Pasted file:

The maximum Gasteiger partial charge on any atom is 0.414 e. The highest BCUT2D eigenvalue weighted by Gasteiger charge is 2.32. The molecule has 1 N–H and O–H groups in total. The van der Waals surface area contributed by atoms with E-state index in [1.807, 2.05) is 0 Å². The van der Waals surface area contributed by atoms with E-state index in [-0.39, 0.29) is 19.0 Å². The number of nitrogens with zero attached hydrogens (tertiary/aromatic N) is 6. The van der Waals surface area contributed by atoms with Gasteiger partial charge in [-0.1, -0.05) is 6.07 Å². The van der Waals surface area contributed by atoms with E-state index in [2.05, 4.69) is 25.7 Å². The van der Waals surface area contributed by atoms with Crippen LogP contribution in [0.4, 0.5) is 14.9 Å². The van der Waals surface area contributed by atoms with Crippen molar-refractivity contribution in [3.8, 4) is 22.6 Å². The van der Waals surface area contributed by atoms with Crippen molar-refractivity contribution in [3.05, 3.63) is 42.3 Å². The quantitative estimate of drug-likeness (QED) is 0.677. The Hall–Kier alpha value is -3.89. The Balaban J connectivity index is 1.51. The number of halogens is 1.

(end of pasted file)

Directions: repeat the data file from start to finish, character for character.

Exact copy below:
The maximum Gasteiger partial charge on any atom is 0.414 e. The highest BCUT2D eigenvalue weighted by Gasteiger charge is 2.32. The molecule has 1 N–H and O–H groups in total. The van der Waals surface area contributed by atoms with E-state index in [1.807, 2.05) is 0 Å². The van der Waals surface area contributed by atoms with E-state index in [-0.39, 0.29) is 19.0 Å². The number of nitrogens with zero attached hydrogens (tertiary/aromatic N) is 6. The van der Waals surface area contributed by atoms with Gasteiger partial charge in [-0.1, -0.05) is 6.07 Å². The van der Waals surface area contributed by atoms with E-state index in [2.05, 4.69) is 25.7 Å². The van der Waals surface area contributed by atoms with Crippen LogP contribution in [0.4, 0.5) is 14.9 Å². The van der Waals surface area contributed by atoms with Crippen molar-refractivity contribution in [3.8, 4) is 22.6 Å². The van der Waals surface area contributed by atoms with Crippen molar-refractivity contribution in [3.05, 3.63) is 42.3 Å². The quantitative estimate of drug-likeness (QED) is 0.677. The Hall–Kier alpha value is -3.89. The Balaban J connectivity index is 1.51. The number of halogens is 1.